Nutritional Supplements Library
Medium chain triglycerides (MCT)
What is Medium chain triglycerides (MCT)?
Medium-chain triglycerides, commonly abbreviated MCT or MCTs, are medium-chain fatty acid esters of glycerol. Medium-chain triglycerides are class of fatty acids containing from six to 12 carbon atoms. These fatty acids are constituents of coconut and palm kernel oils and is also found in camphor tree drupes. Coconut and palm kernel oils are also called lauric oils because of their high content of the 12 carbon fatty acid, lauric or dodecanoic acid.Medium-chain triglycerides used for nutritional and other commercial purposes are derived from lauric oils. In the process of producing MCTs, lauric oils are hydrolyzed to medium-chain fatty acids and glycerol.
The glycerol is drawn off from the resultant mixture, and the medium-chain fatty acids are fractionally distilled. The medium-chain fatty acid fraction used commercially is mainly comprised of the eight carbon caprylic or octanoic acid and the 10 carbon capric or decanoic acid. There are much smaller amounts of the six carbon caproic or hexanoic acid and the 12 carbon lauric acid in the commercial products.
What is the effective dosage of MCT supplementation?
The effective dosage of MCT is 1 to 5 (80 g) tablespoons per day.
What are the benefits of MCT supplementation?
• It helps to increase endurance because it is more easily absorbed and burned for energy than other long chain fats.
• It facilitates the absorption of vitamins like E, A, D and K.
• It is popular among body builders because they help reduce carbohydrate intake, while allowing them ready access to energy whenever they need it. MCTs also have muscle-sparing effects. As a result, they can build muscles while reducing fats.
• Since it is a better and more efficient source of quick energy. They help conserve lean body mass because they prevent muscle proteins from being used as energy. Therefore, some athletes load up on medium-chain triglycerides the night before a competition. However, MCT intake should be raised gradually to allow the body to adapt to increasing MCT consumption. If MCT consumption abruptly increases, incomplete MCT metabolism may occur, producing lactic acid in the body and a rapid rise of ketones in the blood, which can make the person ill.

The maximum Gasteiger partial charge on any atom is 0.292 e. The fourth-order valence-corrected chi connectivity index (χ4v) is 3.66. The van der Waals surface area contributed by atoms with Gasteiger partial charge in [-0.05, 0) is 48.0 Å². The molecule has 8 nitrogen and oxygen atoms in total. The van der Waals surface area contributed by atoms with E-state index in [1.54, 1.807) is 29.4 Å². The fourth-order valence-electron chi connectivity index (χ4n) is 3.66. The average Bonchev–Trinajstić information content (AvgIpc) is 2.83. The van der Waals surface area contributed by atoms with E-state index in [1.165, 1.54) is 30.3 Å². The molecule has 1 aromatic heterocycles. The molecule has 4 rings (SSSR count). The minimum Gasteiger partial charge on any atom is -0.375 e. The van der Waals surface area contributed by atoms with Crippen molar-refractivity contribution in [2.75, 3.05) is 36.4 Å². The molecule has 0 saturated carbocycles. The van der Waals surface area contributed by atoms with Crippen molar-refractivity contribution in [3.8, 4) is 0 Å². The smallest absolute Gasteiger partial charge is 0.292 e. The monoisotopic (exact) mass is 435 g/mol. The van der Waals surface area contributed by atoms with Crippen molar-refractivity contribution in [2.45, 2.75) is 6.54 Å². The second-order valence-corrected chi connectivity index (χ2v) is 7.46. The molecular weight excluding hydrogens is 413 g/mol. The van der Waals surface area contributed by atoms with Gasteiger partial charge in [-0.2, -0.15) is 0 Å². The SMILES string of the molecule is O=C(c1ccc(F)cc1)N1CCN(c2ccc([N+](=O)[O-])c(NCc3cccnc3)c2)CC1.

What are the side effects of MCT supplementation?
• Consuming medium chain triglycerides on an empty stomach can lead to gastrointestinal upset.
• Anyone with cirrhosis or other liver problems should check with a doctor before using MCT.
• It may raise serum cholesterol and/or triglycerides. Long-term high-level MCT consumption is associated with increased risk of heart disease and other conditions. Therefore, no more than 10% of a person's diet should come from MCTs.
• At high dosage it can cause abdominal pain, cramps, and diarrhea.
Diabetic athletes and those with liver disease should not use MCT products. MCT oil should not completely replace all dietary fats, as this would result in a deficiency of other essential fatty acids. MCT oil is not for cooking. It is usually consumed in its uncooked form.